FIGHTING NEWS FATIGUE: Seven in 10 Americans say they are overwhelmed and exhausted by the news cycle, Pew Research reported. Your Mediawire columnist believes that successful editors have a responsibility to fight this by broadening coverage to show how journalism makes a positive change. We’ve reported on efforts by the NYT and by the Guardian to promote positive change-makers — and I am experimenting myself with a weekly effort. Editors, let us know what you are doing to combat news fatigue. Email me at firstname.lastname@example.org.
WHOOPS: Fox News apologized for making up a characterization of the Philadelphia Eagles kneeling during the National Anthem. That gave the impression the President Trump was “uninviting” the Super Bowl champions for that reason. In fact, the footage was shot during a pre-game prayer — and no Eagles players had kneeled during the anthem. “Keep carrying his (Trump’s) water to sow division while misrepresenting Christian men,” Eagles defensive lineman Chris Long told Fox News.
VACATION TIME: At an impasse with his new boss, who has spiked six of his seven latest cartoons, nationally recognized Pittsburgh Post-Gazette cartoonist Rob Rogers has gone on vacation "until issues with the Post-Gazette are resolved." Locals and cartoonists nationwide have supported Rogers and have said the spiking of his cartoons amounts to censorship by suddenly aggressive pro-Trump management. "I love what I do," Rogers tweeted Wednesday morning. "Now, more than ever, I believe in the power of satire and the public dialogue that it can create. Thank you for being part of that dialogue."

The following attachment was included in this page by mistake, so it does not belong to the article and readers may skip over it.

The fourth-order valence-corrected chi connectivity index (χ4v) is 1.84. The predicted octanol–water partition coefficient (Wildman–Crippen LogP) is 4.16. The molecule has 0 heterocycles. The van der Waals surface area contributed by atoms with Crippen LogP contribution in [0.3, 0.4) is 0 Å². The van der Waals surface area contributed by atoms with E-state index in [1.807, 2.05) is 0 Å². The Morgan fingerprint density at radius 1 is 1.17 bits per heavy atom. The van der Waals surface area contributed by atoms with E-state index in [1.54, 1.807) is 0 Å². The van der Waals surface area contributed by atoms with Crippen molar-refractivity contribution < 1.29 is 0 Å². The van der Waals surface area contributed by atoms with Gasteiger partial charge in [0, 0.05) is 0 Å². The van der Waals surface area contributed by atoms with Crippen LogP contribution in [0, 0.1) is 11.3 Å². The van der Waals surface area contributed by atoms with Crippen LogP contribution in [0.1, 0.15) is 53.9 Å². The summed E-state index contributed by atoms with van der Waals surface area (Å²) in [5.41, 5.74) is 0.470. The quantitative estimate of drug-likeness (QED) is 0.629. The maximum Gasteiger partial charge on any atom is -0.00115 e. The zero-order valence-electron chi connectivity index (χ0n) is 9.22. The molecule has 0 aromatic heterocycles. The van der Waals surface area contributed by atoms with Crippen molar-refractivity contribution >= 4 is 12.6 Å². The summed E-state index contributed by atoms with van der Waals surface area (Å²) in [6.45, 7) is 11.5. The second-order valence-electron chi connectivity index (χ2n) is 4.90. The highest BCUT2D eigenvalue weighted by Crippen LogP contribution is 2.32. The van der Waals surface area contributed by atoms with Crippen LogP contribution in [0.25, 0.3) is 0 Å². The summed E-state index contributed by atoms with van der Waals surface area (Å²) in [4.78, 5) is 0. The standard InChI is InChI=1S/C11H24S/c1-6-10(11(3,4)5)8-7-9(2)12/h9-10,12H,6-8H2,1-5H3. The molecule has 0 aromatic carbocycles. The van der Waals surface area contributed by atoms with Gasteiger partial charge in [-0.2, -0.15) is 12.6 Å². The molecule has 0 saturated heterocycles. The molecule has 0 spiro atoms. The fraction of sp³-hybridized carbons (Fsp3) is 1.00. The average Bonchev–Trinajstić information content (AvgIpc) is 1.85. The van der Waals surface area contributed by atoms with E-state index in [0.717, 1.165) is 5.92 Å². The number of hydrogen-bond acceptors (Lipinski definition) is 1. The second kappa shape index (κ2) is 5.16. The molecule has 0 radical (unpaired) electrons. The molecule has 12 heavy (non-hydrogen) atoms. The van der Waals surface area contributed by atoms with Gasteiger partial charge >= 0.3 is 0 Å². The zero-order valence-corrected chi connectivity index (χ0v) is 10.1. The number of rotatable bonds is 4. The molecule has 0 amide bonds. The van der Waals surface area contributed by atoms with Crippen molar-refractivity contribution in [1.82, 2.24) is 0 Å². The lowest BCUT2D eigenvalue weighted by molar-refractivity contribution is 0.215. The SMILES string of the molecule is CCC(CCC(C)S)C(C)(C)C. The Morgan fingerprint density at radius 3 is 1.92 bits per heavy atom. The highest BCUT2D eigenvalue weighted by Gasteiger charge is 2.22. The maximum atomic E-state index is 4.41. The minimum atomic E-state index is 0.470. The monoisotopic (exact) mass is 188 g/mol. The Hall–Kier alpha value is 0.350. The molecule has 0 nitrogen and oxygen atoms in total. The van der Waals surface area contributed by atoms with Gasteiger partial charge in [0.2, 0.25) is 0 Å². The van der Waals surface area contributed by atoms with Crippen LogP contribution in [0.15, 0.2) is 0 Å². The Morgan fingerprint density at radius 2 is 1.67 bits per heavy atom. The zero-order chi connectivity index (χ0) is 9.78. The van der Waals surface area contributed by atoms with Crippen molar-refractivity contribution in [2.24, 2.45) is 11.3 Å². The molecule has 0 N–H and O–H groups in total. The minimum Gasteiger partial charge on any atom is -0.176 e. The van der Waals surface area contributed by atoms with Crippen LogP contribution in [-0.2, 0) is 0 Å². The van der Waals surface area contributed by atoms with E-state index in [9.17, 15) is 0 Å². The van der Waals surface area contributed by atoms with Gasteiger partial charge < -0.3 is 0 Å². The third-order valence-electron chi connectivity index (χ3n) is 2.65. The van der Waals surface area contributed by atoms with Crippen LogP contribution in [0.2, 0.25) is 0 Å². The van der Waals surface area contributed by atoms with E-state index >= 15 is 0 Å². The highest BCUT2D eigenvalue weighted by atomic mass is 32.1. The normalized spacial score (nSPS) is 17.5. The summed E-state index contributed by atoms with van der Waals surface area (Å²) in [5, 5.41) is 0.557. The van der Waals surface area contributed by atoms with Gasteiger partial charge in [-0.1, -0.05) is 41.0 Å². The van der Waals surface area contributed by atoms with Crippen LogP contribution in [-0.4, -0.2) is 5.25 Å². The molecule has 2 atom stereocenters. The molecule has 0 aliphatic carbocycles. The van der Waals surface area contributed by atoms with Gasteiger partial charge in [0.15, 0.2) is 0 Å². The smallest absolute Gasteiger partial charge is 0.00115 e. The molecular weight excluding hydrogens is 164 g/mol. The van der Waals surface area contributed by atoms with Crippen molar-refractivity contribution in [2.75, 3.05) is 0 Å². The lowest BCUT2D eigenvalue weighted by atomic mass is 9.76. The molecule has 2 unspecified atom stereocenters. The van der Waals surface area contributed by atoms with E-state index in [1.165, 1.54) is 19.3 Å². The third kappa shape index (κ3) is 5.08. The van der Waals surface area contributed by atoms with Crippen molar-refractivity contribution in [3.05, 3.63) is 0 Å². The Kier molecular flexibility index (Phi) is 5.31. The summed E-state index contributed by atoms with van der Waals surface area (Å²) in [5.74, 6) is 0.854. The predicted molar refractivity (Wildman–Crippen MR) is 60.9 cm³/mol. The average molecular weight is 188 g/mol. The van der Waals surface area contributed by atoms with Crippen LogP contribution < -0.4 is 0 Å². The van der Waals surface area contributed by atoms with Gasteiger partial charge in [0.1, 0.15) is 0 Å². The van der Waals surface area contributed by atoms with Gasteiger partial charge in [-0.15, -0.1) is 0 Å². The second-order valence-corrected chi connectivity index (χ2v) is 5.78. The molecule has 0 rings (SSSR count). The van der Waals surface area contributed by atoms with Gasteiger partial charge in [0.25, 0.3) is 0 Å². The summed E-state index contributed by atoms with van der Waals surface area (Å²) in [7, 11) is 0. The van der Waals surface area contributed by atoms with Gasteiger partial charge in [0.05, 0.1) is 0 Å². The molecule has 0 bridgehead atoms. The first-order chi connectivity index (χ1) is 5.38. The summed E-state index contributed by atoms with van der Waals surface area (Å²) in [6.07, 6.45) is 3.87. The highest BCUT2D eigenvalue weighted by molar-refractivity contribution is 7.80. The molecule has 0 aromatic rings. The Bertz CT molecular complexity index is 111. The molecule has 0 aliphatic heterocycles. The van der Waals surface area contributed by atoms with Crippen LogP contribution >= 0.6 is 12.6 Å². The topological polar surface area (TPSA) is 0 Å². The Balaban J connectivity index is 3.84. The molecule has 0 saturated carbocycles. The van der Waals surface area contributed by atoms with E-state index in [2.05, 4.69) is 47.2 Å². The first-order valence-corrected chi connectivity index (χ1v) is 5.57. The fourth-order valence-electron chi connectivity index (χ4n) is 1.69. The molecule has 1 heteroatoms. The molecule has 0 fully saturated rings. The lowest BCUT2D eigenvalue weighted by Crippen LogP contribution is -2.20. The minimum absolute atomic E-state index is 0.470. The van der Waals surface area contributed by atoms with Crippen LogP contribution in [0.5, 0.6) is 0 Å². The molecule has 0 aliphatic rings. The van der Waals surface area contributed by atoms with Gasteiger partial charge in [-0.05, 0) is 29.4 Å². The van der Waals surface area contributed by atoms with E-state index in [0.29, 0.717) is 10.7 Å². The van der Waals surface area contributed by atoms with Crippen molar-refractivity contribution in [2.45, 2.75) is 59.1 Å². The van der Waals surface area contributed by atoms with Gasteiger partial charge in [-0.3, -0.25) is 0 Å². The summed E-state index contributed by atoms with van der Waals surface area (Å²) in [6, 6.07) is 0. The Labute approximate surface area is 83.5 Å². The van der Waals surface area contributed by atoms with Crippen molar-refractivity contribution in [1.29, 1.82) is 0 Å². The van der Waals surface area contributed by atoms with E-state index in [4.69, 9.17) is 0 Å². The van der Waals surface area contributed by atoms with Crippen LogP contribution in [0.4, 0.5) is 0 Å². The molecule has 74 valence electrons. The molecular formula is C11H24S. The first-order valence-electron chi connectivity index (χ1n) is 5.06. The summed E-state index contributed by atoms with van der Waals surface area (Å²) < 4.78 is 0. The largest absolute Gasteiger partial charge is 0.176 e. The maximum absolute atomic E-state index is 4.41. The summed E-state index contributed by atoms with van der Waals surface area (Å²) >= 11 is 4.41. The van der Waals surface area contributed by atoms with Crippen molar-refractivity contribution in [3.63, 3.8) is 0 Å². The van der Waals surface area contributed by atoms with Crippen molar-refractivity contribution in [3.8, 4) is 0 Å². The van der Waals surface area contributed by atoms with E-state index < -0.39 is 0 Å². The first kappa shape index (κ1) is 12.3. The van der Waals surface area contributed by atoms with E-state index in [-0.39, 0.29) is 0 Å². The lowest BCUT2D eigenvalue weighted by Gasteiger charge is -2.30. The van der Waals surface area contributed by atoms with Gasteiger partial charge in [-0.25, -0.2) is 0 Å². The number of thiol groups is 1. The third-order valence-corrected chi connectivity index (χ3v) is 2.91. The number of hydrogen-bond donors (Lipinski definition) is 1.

KREMLIN JUSTICE: His lawyer says a Ukrainian reporter was doing his job, that Russia, for political reasons, manufactured a case against him. A Russian court sentenced Roman Sushchenko to 12 years in a maximum security prison on Monday after convicting him of spying, Reuters reported. His lawyer says he will appeal.
REMOVED FROM THE PEOPLE?: That’s what journalists are, Sarah Jones asserts for CJR. In making her case, Jones shows how it happened.
What we’re reading
AIN’T GONNA PLAY TRUMP CITY: The Golden State Warriors and the Cleveland Cavaliers agree — whoever wins the NBA championship won’t go to the White House, the AP reports. “I think the President has made it pretty clear he’s going to try to divide us, all of us in this country, for political gain,” said Golden State coach Steve Kerr. “We all look forward to the day when we can…celebrate Americans for their achievement, their good deeds.”
DON'T MOCK JOHN McCAIN: The White House strategist who mocked the dying war hero and onetime GOP presidential candidate John McCain had her comeuppance: She was let go.
TIKI BARS ARE BACK: Were they imagined oases during Cold War fears of nuclear destruction? A “South Pacific”-themed touch of exoticism as cookie-cutter houses sprang up in postwar suburbia? Or, for my dad, a Pacific WWII veteran, an approximation of the different world he ended up in, a way to communicate the good parts of a horrid experience in shorthand, through sugary drinks with umbrellas? In any event, those supposed Polynesian-inspired bars are back. By Kara Newman for The Atlantic.
Also on Poynter.org
News Guild settles for smaller victories. By Rick Edmonds.
Charting the rise of three women in journalism. By Mel Grau.
Want to get this briefing in your inbox every weekday morning? Sign up here.
Got a tip, a link, a suggestion? We’re trying to make this roundup better every day. Please email me at email@example.com.
And have a good Wednesday. I’ll be off. The Mediawire will be back Friday morning.
Editor's note: This newsletter has been updated to include Rob Rogers' announcement that he's taking some time off.